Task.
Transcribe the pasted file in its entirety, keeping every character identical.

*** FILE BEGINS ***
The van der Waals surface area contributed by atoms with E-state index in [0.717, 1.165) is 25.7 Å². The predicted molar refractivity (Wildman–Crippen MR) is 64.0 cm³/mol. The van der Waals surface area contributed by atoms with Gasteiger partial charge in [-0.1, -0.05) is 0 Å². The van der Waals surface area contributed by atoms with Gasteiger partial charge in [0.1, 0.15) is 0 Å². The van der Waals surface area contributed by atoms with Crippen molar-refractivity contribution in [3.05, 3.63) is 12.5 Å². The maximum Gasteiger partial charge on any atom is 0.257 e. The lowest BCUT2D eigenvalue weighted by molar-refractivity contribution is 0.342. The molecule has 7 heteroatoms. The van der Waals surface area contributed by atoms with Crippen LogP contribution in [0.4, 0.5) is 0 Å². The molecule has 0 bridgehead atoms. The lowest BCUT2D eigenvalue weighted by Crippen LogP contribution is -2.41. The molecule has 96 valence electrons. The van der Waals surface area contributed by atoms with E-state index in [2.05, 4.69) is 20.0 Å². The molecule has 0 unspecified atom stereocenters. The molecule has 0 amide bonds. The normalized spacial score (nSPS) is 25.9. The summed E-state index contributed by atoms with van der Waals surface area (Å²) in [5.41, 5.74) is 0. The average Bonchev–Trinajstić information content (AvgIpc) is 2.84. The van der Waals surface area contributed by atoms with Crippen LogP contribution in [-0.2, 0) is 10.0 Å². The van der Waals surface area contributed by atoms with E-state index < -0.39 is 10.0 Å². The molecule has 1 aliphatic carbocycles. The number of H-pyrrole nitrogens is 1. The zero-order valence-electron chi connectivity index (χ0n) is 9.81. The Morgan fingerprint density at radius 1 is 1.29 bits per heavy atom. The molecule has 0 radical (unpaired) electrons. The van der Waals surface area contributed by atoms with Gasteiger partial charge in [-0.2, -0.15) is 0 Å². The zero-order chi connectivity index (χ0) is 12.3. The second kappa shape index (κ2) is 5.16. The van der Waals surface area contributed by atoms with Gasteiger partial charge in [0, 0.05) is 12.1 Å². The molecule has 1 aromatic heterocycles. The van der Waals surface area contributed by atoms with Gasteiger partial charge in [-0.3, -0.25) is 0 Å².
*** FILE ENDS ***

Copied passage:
The van der Waals surface area contributed by atoms with E-state index in [0.717, 1.165) is 25.7 Å². The predicted molar refractivity (Wildman–Crippen MR) is 64.0 cm³/mol. The van der Waals surface area contributed by atoms with Gasteiger partial charge in [-0.1, -0.05) is 0 Å². The van der Waals surface area contributed by atoms with Gasteiger partial charge in [0.1, 0.15) is 0 Å². The van der Waals surface area contributed by atoms with Crippen molar-refractivity contribution in [3.05, 3.63) is 12.5 Å². The maximum Gasteiger partial charge on any atom is 0.257 e. The lowest BCUT2D eigenvalue weighted by molar-refractivity contribution is 0.342. The molecule has 7 heteroatoms. The van der Waals surface area contributed by atoms with Crippen LogP contribution in [0.4, 0.5) is 0 Å². The molecule has 0 bridgehead atoms. The lowest BCUT2D eigenvalue weighted by Crippen LogP contribution is -2.41. The molecule has 96 valence electrons. The van der Waals surface area contributed by atoms with E-state index in [2.05, 4.69) is 20.0 Å². The molecule has 0 unspecified atom stereocenters. The molecule has 0 amide bonds. The normalized spacial score (nSPS) is 25.9. The summed E-state index contributed by atoms with van der Waals surface area (Å²) in [5.41, 5.74) is 0. The average Bonchev–Trinajstić information content (AvgIpc) is 2.84. The van der Waals surface area contributed by atoms with Crippen LogP contribution in [-0.2, 0) is 10.0 Å². The van der Waals surface area contributed by atoms with E-state index < -0.39 is 10.0 Å². The molecule has 1 aliphatic carbocycles. The number of H-pyrrole nitrogens is 1. The zero-order valence-electron chi connectivity index (χ0n) is 9.81. The Morgan fingerprint density at radius 1 is 1.29 bits per heavy atom. The molecule has 0 radical (unpaired) electrons. The van der Waals surface area contributed by atoms with Gasteiger partial charge in [-0.2, -0.15) is 0 Å². The zero-order chi connectivity index (χ0) is 12.3. The second kappa shape index (κ2) is 5.16. The van der Waals surface area contributed by atoms with Gasteiger partial charge in [0, 0.05) is 12.1 Å². The molecule has 1 aromatic heterocycles. The van der Waals surface area contributed by atoms with Gasteiger partial charge in [-0.3, -0.25) is 0 Å².